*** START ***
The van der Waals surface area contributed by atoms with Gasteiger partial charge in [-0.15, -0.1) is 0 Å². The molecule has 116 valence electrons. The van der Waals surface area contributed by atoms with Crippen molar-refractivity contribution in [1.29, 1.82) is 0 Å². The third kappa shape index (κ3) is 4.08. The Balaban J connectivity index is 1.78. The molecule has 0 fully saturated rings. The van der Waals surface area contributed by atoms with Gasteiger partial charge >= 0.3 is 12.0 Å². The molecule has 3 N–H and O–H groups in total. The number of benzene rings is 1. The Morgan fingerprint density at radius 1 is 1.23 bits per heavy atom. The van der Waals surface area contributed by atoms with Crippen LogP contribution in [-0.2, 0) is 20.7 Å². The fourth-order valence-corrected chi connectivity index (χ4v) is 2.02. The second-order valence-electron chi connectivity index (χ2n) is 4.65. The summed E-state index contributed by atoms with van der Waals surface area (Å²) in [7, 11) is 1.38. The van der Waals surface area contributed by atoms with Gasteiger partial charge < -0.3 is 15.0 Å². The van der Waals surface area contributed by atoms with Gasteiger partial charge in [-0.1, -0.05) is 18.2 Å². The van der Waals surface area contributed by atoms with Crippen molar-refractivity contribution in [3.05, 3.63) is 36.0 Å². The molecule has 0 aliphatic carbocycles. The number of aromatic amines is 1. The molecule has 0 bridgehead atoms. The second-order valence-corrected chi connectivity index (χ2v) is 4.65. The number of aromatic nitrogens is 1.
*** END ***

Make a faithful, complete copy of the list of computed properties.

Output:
The van der Waals surface area contributed by atoms with Gasteiger partial charge in [-0.15, -0.1) is 0 Å². The molecule has 116 valence electrons. The van der Waals surface area contributed by atoms with Crippen molar-refractivity contribution in [1.29, 1.82) is 0 Å². The third kappa shape index (κ3) is 4.08. The Balaban J connectivity index is 1.78. The molecule has 0 fully saturated rings. The van der Waals surface area contributed by atoms with Gasteiger partial charge >= 0.3 is 12.0 Å². The molecule has 3 N–H and O–H groups in total. The number of benzene rings is 1. The Morgan fingerprint density at radius 1 is 1.23 bits per heavy atom. The van der Waals surface area contributed by atoms with Crippen LogP contribution in [-0.2, 0) is 20.7 Å². The fourth-order valence-corrected chi connectivity index (χ4v) is 2.02. The second-order valence-electron chi connectivity index (χ2n) is 4.65. The summed E-state index contributed by atoms with van der Waals surface area (Å²) in [7, 11) is 1.38. The van der Waals surface area contributed by atoms with Gasteiger partial charge < -0.3 is 15.0 Å². The van der Waals surface area contributed by atoms with Gasteiger partial charge in [-0.1, -0.05) is 18.2 Å². The van der Waals surface area contributed by atoms with Crippen molar-refractivity contribution in [3.05, 3.63) is 36.0 Å². The molecule has 0 aliphatic carbocycles. The number of aromatic amines is 1. The molecule has 0 bridgehead atoms. The second-order valence-corrected chi connectivity index (χ2v) is 4.65. The number of aromatic nitrogens is 1.